Fort Edgecomb

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Fort Edgecomb (1808-1816) - Established as a Second System fort in 1808 at the direction of Secretary of War Henry Dearborne to protect the harbor at Wiscasset. Garrison and cannons removed in 1816 after the end of the War of 1812. Briefly garrisoned again during the U.S. Civil War.

Fort Edgecomb Earthworks and Stone Wall
Fort Edgecomb Earthworks and Parade
Fort Edgecomb Blockhouse

Fort Edgecomb History

Fort Edgecomb from a 1905 postcard

Fort Edgecomb stands as one of the four forts built on, what was at the time, the coast of Lincoln County. During the period from the American Revolution to 1807, the town of Wiscasset bustled as one of New England's busiest shipping centers. An abrupt change in the town's fortunes resulted from England's resistance to Napoleon's aggression in Europe. England blockaded France's ports and declared intentions to seize American ships that attempted to land cargo in France. The United States Congress, in turn, passed the Embargo Act of 1807, forbidding American vessels from leaving port. American ports were then closed to all nations, denying American goods to both England and France.


Blockhouse Entrance

Fearing English hostilities as a result of the embargo, Congress authorized the construction of fortification to protect the Maine coast and its vital shipping interests. Army engineer Major Moses Porter located a suitable site for a military works on Davis Island, and a week later the land, comprising 3.15 acres, was purchased from local resident Moses Davis. Construction began and by March 4, 1809, cannons were mounted and fired to mark the occasion of President James Madison's inauguration.

War of 1812

War was declared on June 18, 1812, and soldiers hoisted the colors and fired the guns at Fort Edgecomb signaling readiness. Significant action did not begin until 1814 , after the English broke Napoleon's power and diverted their war forces to this side of the Atlantic. Throughout that summer, the Bulwark, an English “ship of line” and its flotilla of lesser vessels harried the coast of New England.

The attacking enemy flotilla showered the Fort in a hail of ignited cannon fire, sounding alarms throughout Wiscasset. Volunteer militia units quickly organized to assist Fort Edgecomb's garrison. Fort McDonough was hastily constructed and its guns were designed to work in concert with those at Fort Edgecomb with the unifying goal to preventing English ships from entering the harbor.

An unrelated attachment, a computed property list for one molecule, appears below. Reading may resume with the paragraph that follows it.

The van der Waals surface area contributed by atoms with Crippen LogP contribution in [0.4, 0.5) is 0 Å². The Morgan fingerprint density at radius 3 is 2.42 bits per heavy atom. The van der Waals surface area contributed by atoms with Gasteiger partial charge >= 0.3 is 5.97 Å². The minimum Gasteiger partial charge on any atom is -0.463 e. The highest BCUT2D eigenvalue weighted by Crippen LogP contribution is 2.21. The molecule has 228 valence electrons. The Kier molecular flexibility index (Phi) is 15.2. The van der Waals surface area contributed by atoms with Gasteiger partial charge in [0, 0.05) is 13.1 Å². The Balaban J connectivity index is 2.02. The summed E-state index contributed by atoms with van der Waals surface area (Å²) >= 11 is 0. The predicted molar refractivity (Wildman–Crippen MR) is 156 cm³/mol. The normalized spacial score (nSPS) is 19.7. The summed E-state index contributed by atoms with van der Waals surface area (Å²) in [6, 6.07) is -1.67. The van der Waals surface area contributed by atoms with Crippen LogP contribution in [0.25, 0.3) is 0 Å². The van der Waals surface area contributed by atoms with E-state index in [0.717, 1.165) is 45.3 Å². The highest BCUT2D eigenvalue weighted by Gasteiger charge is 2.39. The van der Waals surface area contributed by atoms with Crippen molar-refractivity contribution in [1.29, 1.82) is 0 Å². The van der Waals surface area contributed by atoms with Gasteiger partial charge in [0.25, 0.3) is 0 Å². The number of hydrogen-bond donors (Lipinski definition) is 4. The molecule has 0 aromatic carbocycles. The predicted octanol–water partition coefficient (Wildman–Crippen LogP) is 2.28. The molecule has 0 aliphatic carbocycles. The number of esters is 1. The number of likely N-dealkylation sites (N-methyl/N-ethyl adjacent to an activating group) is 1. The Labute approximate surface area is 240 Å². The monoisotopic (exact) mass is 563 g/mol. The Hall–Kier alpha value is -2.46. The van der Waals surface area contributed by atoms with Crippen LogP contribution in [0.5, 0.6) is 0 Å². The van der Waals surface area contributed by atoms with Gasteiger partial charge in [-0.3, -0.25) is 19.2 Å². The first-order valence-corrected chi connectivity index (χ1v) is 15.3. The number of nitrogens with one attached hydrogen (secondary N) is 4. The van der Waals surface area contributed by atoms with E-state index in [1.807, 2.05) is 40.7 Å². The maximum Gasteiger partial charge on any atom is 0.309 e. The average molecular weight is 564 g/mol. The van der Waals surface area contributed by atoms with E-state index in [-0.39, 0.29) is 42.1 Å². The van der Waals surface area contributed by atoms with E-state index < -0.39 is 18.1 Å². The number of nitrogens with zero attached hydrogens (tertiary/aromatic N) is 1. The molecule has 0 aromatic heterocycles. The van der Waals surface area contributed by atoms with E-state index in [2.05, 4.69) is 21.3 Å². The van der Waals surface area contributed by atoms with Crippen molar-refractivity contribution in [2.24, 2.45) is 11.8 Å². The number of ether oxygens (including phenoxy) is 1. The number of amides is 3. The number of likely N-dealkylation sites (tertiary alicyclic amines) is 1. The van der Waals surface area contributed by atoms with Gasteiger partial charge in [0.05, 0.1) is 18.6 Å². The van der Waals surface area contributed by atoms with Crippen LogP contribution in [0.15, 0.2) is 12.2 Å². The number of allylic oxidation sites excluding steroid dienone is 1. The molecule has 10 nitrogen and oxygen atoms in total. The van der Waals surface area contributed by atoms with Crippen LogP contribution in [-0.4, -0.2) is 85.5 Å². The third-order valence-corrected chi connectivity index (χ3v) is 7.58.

On June 22, 1814, English troops attacked on land, but as one observer wrote: “They approached to within a few miles of the fort, with the avowed intention of coming to the wharves and burning the shipping; but hearing our alarm guns and ringing of the bells, judged that we were prepared for them and retreated to their ships at the mouth of the river, after robbing a few houses.”

Peacetime at Fort Edgecomb

By late autumn 1814, the great anxiety subsided. News came of peace with Great Britain on February 14, 1815, which spurred rejoicing as troops fired the Fort's cannons. The garrison remained in barracks at Fort Edgecomb until August, 1816, when orders came for their transfer, and the cannons were removed to Fort Independence in Boston Harbor. No alarms sounded at the fort until the summer of 1864 when the Confederate cruiser Tallahassee sparked new fears. Although it did not see action, the Fort was garrisoned and equipped for defense.

Current Status

A State Historic Site open for self touring. The blockhouse was not open at the time of our visit. No period guns or carriages in place.


Location: 66 Fort Road, Edgecomb, Lincoln County, Maine.

Maps & Images

Lat: 43.993525 Long: -69.656678

Recent Blog Posts:

Sources:

  • Roberts, Robert B., Encyclopedia of Historic Forts: The Military, Pioneer, and Trading Posts of the United States, Macmillan, New York, 1988, 10th printing, ISBN 0-02-926880-X, page 359-360
  • Smith, Joshua M. Blockhouse & Battery: A History of Fort Edgecomb (Edgecomb, Me.: Friends of Fort Edgecomb, 2009)

Links:

Visited: 14 Jun 2012

Fort Edgecomb Picture Gallery

Click on the picture to see a larger version. Contribute additional pictures - the more the better!

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